Student Profile: Lochlin Hamer (Virtual PHST 2021)

New Colombo Plan - Connect to Australia’s future - study in the region.

Virtual Public Health Study Tour

Lochlin Hamer is a New Colombo Plan Mobility Grant recipient from Deakin University. Lochlin undertook the Virtual Public Health Study Tour in July 2021.

Q: Why did you decide to undertake this virtual program?

I used to study Indonesian in middle school. After going almost six years without any academic involvement in Indonesia, I was excited to find an opportunity that would allow me to reconnect with the country.

I moved schools right before I was meant to go on a study tour to Indonesia, so to be able to make up for that by doing a virtual tour was great in my opinion.

Q: Did you receive a New Colombo Plan Mobility Grant? Why do you think the NCP is an important initiative?

I did receive the NCP grant. I think it is an important initiative because it encourages Australian students to connect with the surrounding global region. I believe this enables a higher level of global citizenship and respect.

Q: What did you find to be the most rewarding part of this virtual program?

Aside from the $25 Uber Eats voucher (ACICIS Student Award) that allowed me to have a great meal whilst in hotel quarantine, I believe the most rewarding part of the virtual program was the friendships and social connections that were made. I am especially thankful for my friendship with Harun (UI Student Buddy).

Q: What did you find to be the most challenging about your experience on the Virtual PHST?

For me, I found the time zone difference to be quite a struggle since I was studying from the United States. As such, there was a 12 hour time difference that often resulted in me finishing the program at 2am each day.

Q: What public health issues in Indonesia have you become more interested in/aware of as a result of this virtual tour?

Given the cultural sensitivity and complexity, I found sexual and reproductive health to be a public health issue that I have become more interested and aware of. I find the challenges associated with sexual taboo very interesting from a cultural perspective. Moreover, I am interested in the sense that I would be curious to see what measures are taken in future years to address this area of public health that people are often too afraid to openly talk about.

Aside from this, I became more aware of the public health system in Indonesia. In particular, I gained more awareness about the Universal Health Coverage, as well as learning about the role of Puskesmas and Posyandu.

Q: What was your favourite virtual fieldtrip?

The virtual field visit to the World Mosquito Program site was my favourite because it showed the dedication that ACICIS staff have toward delivering this program – Mbak Khansa fed mosquitoes for 20 minutes! She had red marks all over her arm, and her arm was itchy for a while.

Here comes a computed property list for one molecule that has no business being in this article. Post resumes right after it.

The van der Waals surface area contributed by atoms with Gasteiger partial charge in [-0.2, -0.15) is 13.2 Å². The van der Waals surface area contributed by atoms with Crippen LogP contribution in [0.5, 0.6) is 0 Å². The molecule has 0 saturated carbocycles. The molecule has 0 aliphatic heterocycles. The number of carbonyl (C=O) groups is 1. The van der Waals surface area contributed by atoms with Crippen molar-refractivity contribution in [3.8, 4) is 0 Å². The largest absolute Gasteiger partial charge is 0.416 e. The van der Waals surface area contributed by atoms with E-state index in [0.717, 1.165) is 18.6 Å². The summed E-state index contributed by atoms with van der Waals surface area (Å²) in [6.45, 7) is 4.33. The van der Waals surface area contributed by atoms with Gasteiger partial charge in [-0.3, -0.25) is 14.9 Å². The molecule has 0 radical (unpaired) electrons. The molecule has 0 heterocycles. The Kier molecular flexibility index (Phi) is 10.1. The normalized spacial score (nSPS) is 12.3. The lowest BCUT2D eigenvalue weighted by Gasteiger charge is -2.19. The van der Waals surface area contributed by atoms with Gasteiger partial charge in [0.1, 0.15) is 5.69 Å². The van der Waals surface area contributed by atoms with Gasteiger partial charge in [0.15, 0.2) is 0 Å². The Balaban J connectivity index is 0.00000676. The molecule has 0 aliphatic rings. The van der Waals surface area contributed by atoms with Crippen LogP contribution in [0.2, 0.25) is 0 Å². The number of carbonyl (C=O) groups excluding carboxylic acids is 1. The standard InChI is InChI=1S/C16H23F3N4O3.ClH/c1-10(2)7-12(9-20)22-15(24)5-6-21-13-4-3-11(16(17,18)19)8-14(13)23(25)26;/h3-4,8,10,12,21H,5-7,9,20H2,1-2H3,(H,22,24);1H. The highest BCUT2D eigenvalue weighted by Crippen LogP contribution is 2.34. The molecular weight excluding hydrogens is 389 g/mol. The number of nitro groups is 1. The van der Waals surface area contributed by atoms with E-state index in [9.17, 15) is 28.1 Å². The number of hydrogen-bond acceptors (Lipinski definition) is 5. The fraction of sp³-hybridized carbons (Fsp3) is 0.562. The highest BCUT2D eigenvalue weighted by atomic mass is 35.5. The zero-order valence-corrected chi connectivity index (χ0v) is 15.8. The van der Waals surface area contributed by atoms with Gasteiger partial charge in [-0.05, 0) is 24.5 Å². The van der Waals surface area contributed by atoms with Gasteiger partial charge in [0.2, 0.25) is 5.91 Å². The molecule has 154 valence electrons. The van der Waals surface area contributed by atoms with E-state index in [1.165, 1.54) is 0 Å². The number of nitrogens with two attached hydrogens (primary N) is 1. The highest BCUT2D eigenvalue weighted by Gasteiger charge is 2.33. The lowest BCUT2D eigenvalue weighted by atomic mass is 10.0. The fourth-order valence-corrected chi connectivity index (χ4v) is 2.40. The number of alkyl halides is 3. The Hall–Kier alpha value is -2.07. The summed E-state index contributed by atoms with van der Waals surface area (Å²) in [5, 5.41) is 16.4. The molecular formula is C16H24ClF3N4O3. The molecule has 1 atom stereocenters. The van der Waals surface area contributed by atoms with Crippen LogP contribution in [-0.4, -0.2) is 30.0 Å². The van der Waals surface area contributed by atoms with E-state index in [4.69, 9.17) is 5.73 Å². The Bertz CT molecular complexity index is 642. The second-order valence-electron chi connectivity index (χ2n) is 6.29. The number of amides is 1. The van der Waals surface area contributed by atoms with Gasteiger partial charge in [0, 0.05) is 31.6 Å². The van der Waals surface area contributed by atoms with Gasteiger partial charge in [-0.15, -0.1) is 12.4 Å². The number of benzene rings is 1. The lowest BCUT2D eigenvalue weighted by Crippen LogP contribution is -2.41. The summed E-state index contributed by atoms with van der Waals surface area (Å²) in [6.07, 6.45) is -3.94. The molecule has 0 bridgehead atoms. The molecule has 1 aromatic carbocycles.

From a more academic perspective, I found that this virtual field trip was great in the sense that I learned more about how science can be used to combat the spread of dengue fever. I found it especially interesting how Wolbachia is used and bred through mosquitoes so as to mitigate the spread of DHF.

Q: Were you able to learn about the Indonesian culture from this virtual program?

I believe that I was able to get a better insight into Indonesian culture. This was done through cultural cooking and dance classes, as well as engaging with Indonesians. All public health issues were examined through an Indonesian cultural lens, so that students could fully examine and appreciate the complexity in some public health issues – particularly sexual and reproductive health.

Q: Why it is important for Australians to learn more about Indonesia and vice a versa?

Because our countries are so close to each other. Indonesia is one of Australia’s closest neighbours. I feel that we should be seeking to understand our neighbours rather than remaining distant from them. I think that Australia and Indonesia working together and learning more about each other’s country will be significantly important in furthering the development and global standing of each nation.

Q: Did you enjoy discussing public health issues with the Indonesian students? 

The main topics that my group discussed were non-communicable diseases and universal health coverage in Indonesia. I found that discussing public health issues in Indonesia with people that have grown up in that country with the specific experience and insight was great for further developing my understanding and appreciation for the complexity and nuance of some public health issues.

Q: How do you think the Virtual Public Health Study Tour will influence your future career or studies?

It provided a greater level of insight into wider health considerations, which I believe will assist me in evaluation and decision-making processes as I work in the development of sport policy – especially so long as sport sits under the department of health in my government.

Q: Would you recommend this virtual program to your friends?

Yes. I think it was a great program that discussed and evaluated real-world issues in one of Australia’s closest neighbouring countries.

Q: Favourite Indonesian word/phrase?

SEMANGAT

Q: Describe your experience of the Virtual PHST in three words:

Challenging. Rewarding. Semangat.

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